Maybe I should back up and explain what a whoopie pie is for those not from Maine. Two devil food cakes are sandwiched between a filling made of egg whites, confectionery sugar, fluff, and basically Crisco. Whoopie pies as far as I know are a Maine thing. You’ll spot whoopies wrapped in cellophane at gas stations, sub shops, and gourmet stores all over Maine. Some claim to be the best but honestly nothing compares to homemade. Above and below photos from a fun afternoon.
Rita has passed away since I posted this blog in 2009. I found it in my archive and wanted to share again. She was so special to us and our family. I hope she sees this and smiles.
Below the recipe both grandmother’s having been making for years adapted from Marjorie Standish book, “Cooking Down East,” (1968).
Ingredients for Cakes:
1/2 cup shortening
1 cup sugar
2 egg yolks
5 tablespoons of cocoa (Rita uses 4)
2 cups sifted flour
1 teaspoon each: baking powder, baking soda, salt
1 cup milk
1 teaspoon vanilla
The sugar and shortening are creamed together, the beaten egg yolks added. The dry ingredients are sifted together, and added alternatively with the milk and vanilla. Drop the batter in equal spoonfulls onto a greased cookie sheet, leaving room for them to spread. Bake in a pre-heated 375 degrees oven for 7-10 minutes; remove to wire racks to cool. When completly cool, mix filling (recipe below), spreading half the cakes with this mixture. Put them together like a sandwich.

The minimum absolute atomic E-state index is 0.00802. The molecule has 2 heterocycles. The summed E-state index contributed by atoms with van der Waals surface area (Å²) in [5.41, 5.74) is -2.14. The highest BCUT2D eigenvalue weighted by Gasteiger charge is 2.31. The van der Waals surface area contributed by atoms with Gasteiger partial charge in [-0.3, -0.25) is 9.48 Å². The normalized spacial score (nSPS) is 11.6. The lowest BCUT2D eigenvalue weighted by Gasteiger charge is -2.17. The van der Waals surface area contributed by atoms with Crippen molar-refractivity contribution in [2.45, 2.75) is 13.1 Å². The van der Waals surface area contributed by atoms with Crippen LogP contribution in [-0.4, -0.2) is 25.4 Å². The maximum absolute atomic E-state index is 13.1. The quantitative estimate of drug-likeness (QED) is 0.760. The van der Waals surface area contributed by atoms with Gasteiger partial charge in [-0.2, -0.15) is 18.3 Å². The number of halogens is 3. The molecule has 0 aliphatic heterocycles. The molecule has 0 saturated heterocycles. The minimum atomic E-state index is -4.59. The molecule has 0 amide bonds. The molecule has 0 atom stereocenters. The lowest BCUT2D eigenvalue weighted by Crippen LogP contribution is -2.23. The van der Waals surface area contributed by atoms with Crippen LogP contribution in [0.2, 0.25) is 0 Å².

ARCHIVED POST: ORIGINALLY POSTED JULY 2009
Filling: With an electric mixer, combine 1/2 cups shortening, 2 cups confectioners sugar, 2 egg whites, 1/4 teaspoon salt, 2 tablespoons fluff.
P.S. I’ve come across recipes that cook the egg whites. The grandmothers never have and nobody has ever gotten sick.
ARCHIVED POST: ORIGINALLY POSTED JULY 2009
You can find the recipe for Whoopie Pies and more in this book.
I think my love for color combination yellow and blue started in this room. Greg and I stayed at The Marston House Wiscasset in 2011. It was pre-kids and we would spend weekends away exploring and sleeping in late. At the time Paul and Sharon Mrozinski owned the Marston House antique shop and Bed & Breakfast in Wiscasset, Maine. In June 2017, they sold the Wiscasset property to a client.